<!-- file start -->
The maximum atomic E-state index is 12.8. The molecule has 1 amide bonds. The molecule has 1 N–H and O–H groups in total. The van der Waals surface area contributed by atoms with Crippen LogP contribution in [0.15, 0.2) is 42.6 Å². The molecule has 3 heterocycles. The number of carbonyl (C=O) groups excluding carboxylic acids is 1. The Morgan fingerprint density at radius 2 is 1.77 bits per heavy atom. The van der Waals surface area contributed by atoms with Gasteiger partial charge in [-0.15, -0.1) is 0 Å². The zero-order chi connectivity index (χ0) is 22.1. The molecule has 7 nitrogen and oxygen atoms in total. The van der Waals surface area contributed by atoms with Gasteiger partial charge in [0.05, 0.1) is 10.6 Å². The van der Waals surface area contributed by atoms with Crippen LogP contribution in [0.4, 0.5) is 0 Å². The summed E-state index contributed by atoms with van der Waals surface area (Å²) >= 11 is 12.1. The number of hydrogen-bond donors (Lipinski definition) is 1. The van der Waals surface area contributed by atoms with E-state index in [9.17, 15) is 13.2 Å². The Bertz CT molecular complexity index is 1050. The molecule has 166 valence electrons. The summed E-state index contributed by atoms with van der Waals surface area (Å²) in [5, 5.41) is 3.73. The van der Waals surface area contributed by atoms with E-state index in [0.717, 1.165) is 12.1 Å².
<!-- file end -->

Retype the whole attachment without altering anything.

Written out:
The maximum atomic E-state index is 12.8. The molecule has 1 amide bonds. The molecule has 1 N–H and O–H groups in total. The van der Waals surface area contributed by atoms with Crippen LogP contribution in [0.15, 0.2) is 42.6 Å². The molecule has 3 heterocycles. The number of carbonyl (C=O) groups excluding carboxylic acids is 1. The Morgan fingerprint density at radius 2 is 1.77 bits per heavy atom. The van der Waals surface area contributed by atoms with Gasteiger partial charge in [-0.15, -0.1) is 0 Å². The zero-order chi connectivity index (χ0) is 22.1. The molecule has 7 nitrogen and oxygen atoms in total. The van der Waals surface area contributed by atoms with Gasteiger partial charge in [0.05, 0.1) is 10.6 Å². The van der Waals surface area contributed by atoms with Crippen LogP contribution in [0.4, 0.5) is 0 Å². The summed E-state index contributed by atoms with van der Waals surface area (Å²) >= 11 is 12.1. The number of hydrogen-bond donors (Lipinski definition) is 1. The van der Waals surface area contributed by atoms with E-state index in [9.17, 15) is 13.2 Å². The Bertz CT molecular complexity index is 1050. The molecule has 166 valence electrons. The summed E-state index contributed by atoms with van der Waals surface area (Å²) in [5, 5.41) is 3.73. The van der Waals surface area contributed by atoms with E-state index in [0.717, 1.165) is 12.1 Å².